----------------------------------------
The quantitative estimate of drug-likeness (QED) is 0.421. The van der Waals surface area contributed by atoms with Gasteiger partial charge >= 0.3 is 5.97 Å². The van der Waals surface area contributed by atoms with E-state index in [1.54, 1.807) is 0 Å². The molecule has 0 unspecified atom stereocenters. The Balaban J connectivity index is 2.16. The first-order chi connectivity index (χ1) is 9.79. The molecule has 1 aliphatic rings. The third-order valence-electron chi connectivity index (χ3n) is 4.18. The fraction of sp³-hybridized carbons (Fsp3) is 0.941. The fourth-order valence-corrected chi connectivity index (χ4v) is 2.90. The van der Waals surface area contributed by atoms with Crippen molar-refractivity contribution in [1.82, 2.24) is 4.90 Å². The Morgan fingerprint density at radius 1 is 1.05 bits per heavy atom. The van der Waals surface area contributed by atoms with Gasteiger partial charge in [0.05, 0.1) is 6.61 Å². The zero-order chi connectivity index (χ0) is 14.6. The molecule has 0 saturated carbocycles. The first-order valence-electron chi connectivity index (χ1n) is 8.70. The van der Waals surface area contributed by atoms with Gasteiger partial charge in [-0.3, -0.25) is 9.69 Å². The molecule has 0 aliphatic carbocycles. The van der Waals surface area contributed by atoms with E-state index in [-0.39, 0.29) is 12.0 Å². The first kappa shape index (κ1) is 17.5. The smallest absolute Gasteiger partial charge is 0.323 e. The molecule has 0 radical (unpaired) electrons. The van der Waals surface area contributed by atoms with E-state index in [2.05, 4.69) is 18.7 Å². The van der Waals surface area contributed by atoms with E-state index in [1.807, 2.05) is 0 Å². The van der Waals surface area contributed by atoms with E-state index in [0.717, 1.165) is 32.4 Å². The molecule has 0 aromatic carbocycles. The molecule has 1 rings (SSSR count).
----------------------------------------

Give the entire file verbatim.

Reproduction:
The quantitative estimate of drug-likeness (QED) is 0.421. The van der Waals surface area contributed by atoms with Gasteiger partial charge >= 0.3 is 5.97 Å². The van der Waals surface area contributed by atoms with E-state index in [1.54, 1.807) is 0 Å². The molecule has 0 unspecified atom stereocenters. The Balaban J connectivity index is 2.16. The first-order chi connectivity index (χ1) is 9.79. The molecule has 1 aliphatic rings. The third-order valence-electron chi connectivity index (χ3n) is 4.18. The fraction of sp³-hybridized carbons (Fsp3) is 0.941. The fourth-order valence-corrected chi connectivity index (χ4v) is 2.90. The van der Waals surface area contributed by atoms with Crippen molar-refractivity contribution in [1.82, 2.24) is 4.90 Å². The Morgan fingerprint density at radius 1 is 1.05 bits per heavy atom. The van der Waals surface area contributed by atoms with Gasteiger partial charge in [0.05, 0.1) is 6.61 Å². The zero-order chi connectivity index (χ0) is 14.6. The molecule has 0 saturated carbocycles. The first-order valence-electron chi connectivity index (χ1n) is 8.70. The van der Waals surface area contributed by atoms with Gasteiger partial charge in [-0.3, -0.25) is 9.69 Å². The molecule has 0 aliphatic carbocycles. The van der Waals surface area contributed by atoms with E-state index in [-0.39, 0.29) is 12.0 Å². The first kappa shape index (κ1) is 17.5. The smallest absolute Gasteiger partial charge is 0.323 e. The molecule has 0 radical (unpaired) electrons. The van der Waals surface area contributed by atoms with E-state index in [2.05, 4.69) is 18.7 Å². The van der Waals surface area contributed by atoms with E-state index in [1.807, 2.05) is 0 Å². The van der Waals surface area contributed by atoms with E-state index in [0.717, 1.165) is 32.4 Å². The molecule has 0 aromatic carbocycles. The molecule has 1 rings (SSSR count).